Does the leader of a headteachers' union need to have an education background or even to have been a senior trade unionist?
Is a strong relationship within the profession more important than a constructive one with the Government? Or does an understanding of the issues facing education count for more than respect for other unions?
These are some of the questions that the 30,000 members of the National Association of Head Teachers will consider as the union seeks a new general secretary.
Head-hunter Veredus Executive Resourcing is canvassing members as the union launches a consultation exercise to determine who will take over from David Hart next year as its general secretary.
The NAHT is one of three teaching unions facing a change of leadership.
Also up for election are the posts of general secretary at the National Union of Teachers, and the National Association of Schoolmasters Union of Women Teachers.
The NUT will be the first to announce the outcome of its ballot on who will replace Doug McAvoy. Voting ends at noon on Monday with the result expected the following day when the winner will take over.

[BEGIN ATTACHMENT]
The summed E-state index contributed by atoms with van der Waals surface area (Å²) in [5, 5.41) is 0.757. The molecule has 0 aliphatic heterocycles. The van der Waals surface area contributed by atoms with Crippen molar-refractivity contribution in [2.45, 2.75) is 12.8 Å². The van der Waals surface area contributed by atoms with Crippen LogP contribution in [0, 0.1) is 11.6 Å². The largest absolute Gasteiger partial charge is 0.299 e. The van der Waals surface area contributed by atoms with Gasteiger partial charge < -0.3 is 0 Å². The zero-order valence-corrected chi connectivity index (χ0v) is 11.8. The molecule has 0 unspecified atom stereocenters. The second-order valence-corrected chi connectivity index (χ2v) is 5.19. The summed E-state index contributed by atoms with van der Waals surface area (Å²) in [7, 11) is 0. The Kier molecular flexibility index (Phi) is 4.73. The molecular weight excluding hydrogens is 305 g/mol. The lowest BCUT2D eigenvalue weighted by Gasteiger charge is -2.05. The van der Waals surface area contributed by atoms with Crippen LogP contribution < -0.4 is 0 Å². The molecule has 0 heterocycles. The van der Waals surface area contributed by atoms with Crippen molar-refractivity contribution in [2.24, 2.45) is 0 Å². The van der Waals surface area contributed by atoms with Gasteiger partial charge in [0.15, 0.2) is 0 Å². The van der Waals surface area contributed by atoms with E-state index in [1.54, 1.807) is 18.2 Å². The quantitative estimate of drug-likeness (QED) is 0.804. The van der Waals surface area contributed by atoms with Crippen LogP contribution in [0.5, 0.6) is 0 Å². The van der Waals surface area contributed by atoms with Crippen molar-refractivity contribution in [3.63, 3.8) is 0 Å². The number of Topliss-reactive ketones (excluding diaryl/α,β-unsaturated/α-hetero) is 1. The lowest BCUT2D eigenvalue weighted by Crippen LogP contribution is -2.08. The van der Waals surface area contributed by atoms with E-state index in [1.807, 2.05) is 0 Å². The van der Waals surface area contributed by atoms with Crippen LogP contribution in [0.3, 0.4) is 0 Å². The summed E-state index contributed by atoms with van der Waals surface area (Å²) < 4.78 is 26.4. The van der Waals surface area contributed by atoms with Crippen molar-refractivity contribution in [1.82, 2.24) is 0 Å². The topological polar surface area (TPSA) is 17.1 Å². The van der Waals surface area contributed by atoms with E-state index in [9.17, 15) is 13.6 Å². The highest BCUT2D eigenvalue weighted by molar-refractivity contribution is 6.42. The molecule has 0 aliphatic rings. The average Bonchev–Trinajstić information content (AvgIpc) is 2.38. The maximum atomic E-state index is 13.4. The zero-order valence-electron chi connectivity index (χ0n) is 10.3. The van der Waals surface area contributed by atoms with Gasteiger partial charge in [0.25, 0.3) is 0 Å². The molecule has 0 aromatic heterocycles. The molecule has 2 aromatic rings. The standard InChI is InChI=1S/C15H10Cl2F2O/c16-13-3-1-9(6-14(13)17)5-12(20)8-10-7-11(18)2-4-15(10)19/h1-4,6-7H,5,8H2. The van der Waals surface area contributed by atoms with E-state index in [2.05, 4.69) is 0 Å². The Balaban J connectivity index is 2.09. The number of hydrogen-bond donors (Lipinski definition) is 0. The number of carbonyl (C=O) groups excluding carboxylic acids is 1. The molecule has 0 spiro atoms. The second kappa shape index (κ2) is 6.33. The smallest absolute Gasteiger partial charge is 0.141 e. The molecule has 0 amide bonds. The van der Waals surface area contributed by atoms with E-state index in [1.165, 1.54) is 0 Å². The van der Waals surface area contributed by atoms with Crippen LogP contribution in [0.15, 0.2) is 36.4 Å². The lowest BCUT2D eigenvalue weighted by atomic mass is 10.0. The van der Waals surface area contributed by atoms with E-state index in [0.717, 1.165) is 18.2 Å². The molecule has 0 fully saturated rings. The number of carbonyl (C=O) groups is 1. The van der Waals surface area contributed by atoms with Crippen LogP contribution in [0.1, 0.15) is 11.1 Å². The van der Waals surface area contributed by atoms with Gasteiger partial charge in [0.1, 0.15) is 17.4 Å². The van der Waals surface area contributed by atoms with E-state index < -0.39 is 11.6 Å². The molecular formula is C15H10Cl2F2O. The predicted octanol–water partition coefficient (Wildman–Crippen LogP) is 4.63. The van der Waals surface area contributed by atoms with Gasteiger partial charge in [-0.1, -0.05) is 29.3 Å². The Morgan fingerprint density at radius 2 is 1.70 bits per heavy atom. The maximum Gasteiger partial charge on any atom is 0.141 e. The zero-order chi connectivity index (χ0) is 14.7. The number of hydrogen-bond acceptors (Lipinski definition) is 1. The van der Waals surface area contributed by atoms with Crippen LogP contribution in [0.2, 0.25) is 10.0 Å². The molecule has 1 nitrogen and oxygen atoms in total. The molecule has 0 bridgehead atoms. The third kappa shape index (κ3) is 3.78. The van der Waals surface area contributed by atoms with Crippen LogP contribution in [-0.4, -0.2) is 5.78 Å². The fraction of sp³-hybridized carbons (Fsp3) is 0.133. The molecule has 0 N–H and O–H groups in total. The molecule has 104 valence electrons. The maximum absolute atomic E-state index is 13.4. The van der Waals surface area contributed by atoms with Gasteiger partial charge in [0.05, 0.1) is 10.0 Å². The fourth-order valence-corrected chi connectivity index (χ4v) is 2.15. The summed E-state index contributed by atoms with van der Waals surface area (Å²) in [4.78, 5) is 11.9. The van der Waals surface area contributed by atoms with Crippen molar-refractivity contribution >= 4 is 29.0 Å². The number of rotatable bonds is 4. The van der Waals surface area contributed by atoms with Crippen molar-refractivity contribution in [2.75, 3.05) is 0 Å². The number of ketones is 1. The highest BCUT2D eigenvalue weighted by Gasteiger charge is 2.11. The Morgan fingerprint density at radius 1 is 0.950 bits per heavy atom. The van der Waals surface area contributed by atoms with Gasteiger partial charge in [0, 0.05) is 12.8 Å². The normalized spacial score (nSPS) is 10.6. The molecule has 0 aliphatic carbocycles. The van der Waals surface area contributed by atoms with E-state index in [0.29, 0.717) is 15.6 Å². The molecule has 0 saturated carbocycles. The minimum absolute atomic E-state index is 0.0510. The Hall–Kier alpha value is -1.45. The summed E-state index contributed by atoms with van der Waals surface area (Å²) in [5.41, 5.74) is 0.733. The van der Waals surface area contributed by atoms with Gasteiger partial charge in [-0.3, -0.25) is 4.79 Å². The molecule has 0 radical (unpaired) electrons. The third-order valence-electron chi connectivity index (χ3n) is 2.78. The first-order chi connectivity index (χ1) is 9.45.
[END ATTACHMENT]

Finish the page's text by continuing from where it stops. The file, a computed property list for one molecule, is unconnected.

NUT members are choosing between John Bangs, head of education; Ian Murch, West Yorkshire national executive member; Martin Powell-Davies, Lewisham branch secretary, and Steve Sinnott, deputy general secretary.
Chris Keates is favourite to become general secretary of the NASUWT, succeeding Eamonn O'Kane who died last month.
She is acting general secretary and so far the only senior figure in the union to have declared an interest and is expected to enjoy overwhelming support from the union's national executive committee.
However, Hank Roberts, founder of Professional Unity 2000, intends to challenge her as part of his continuing campaign for a single merged classroom teachers' union.
He would need to secure nominations from 25 local NASUWT associations to stand against Ms Keates if she gets national executive backing.
Mr Roberts, an NASUWT member who is also on the Association of Teachers and Lecturers and NUT national executives, said he would "give it my absolute best shot because professional unity is so important for teachers".
The NASUWT executive is expected to approve a timetable for deciding the leadership next week. It is understood the new general secretary will be in place by January 1, 2005.
A questionnaire for NAHT members can be found at www.naht.org.uk